Here are some of the many tips we have received recently.
Greenfingers from Wellsford says coffee grounds are a good growing medium for mushrooms.
Meg from Te Puke says, “Set aside part of your garden to grow flowers with long stems. This could save you a fortune in florist bills.”
Anita from Whangarei writes, “Some of us with fireplaces enjoy cosy evenings in front of a warm fire. Not too many of us are good at starting fires so I hope this tip will be a winner in many households. I save and dry used teabags. I peg them next to the fire to dry, then put 10 to 20 into a jar, add methylated spirits, screw the lid on tight and shake. Use one soaked teabag each time you light your fire. Why spend money on fire starters, when it’s that easy! Thanks for your column. I always read it and it brings a smile to my face.” We have tried Anita’s tip and can say it works a treat! You don’t need much meths – just some dribbles over the top and a really good shake!
Joyce has this water saving tip. “I have four small plastic containers I use to catch the first water from the hot tap. It’s cold and good for pot plants and special garden plants. It saves a surprising amount.”
Fred from Northland has this tasty tip. “I have this dead simple recipe for Yorkshire pudding. I saw it on TV – it’s so simple that we now make it regularly. I use 2 eggs, 100 ml of skim milk, 100gm of flour, and a pinch of salt. Mix it all up into a thin batter. Place cooking oil in the bottom of each recess of a muffin tin, then put into a hot oven at 250 degrees Celsius. Once heated through, take the tin out and quickly pour in the batter. Place in the oven and leave 5-10 minutes until they rise. The trick is to have the tin really hot to start with – and NOT to open the door while they are cooking! We have them with a meat roast – yum!”
RM from Christchurch has some suggested winter reading. “I would like to recommend to your readers a non-fiction book called ‘A Secret Gift’ by Ted Gup (published 2010). It’s the secret stories of people who were obliged to learn to live off the smell of an oily rag during the Great Depression, particularly Christmas of 1933. It doesn’t exactly list frugal hints, but the reader absorbs them in these life stores. Your column is my Poor People’s Vade Mecum (a reference book or manual]. Thank you.”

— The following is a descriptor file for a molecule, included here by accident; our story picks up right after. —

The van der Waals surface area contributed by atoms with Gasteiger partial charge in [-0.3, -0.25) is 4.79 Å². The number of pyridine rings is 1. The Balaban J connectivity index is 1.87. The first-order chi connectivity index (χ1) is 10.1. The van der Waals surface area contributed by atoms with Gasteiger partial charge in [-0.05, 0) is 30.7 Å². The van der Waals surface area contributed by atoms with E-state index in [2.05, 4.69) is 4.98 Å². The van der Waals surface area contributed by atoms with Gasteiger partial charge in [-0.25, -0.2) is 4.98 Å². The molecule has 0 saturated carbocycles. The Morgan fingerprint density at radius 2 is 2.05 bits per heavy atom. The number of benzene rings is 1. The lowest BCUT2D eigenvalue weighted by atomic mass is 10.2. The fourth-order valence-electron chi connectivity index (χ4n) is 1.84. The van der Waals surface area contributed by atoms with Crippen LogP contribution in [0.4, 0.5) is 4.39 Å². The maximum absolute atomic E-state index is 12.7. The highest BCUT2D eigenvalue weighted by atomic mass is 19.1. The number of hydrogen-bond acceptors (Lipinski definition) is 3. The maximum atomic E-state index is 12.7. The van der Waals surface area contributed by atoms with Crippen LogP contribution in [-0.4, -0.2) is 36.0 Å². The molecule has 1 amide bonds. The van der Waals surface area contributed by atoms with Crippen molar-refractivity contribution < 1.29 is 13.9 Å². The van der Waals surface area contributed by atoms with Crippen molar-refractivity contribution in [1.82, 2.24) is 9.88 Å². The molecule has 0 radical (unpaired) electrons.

WWG from Waipu has this shopping tip. “I agree one has to check prices per kg when buying from bulk bins. Craisins (dried cranberries) bought from a supermarket bin were $13 a kg dearer than packaged ones from the same shop! I was informed it was because they came in fresh from the suppler.”
PJN from Auckland has this tip for our reader from the UK who asked for suggestions on using mature broad beans. “Shell the beans, gently cook them, then make into a pesto which can be frozen in small containers. Tastes very good.”
JB from Whangarei is enjoying the good life. “Living cheaply has been a 20 year preoccupation which we call self-sufficiency and it all began with planning. We moved to a piece of land where we can grow all our food – veges, fruit, meat, eggs – as well as make hay for the animals and have firewood trees for the wood stove. We thought about all our needs so we are not having to produce a high income to live well. We now have our own homemade wine from our grapevine, jars of sauce, and preserves, and enough surplus to take to the markets or trade with friends. It has taken planning but we can now live very cheaply without having to cope with full-time work as we age.” Well done JB!
We have received too many tips to include them all in this column – see the oily rag website for more.
Don’t forget to send your money-saving tips to us so we can share them with others.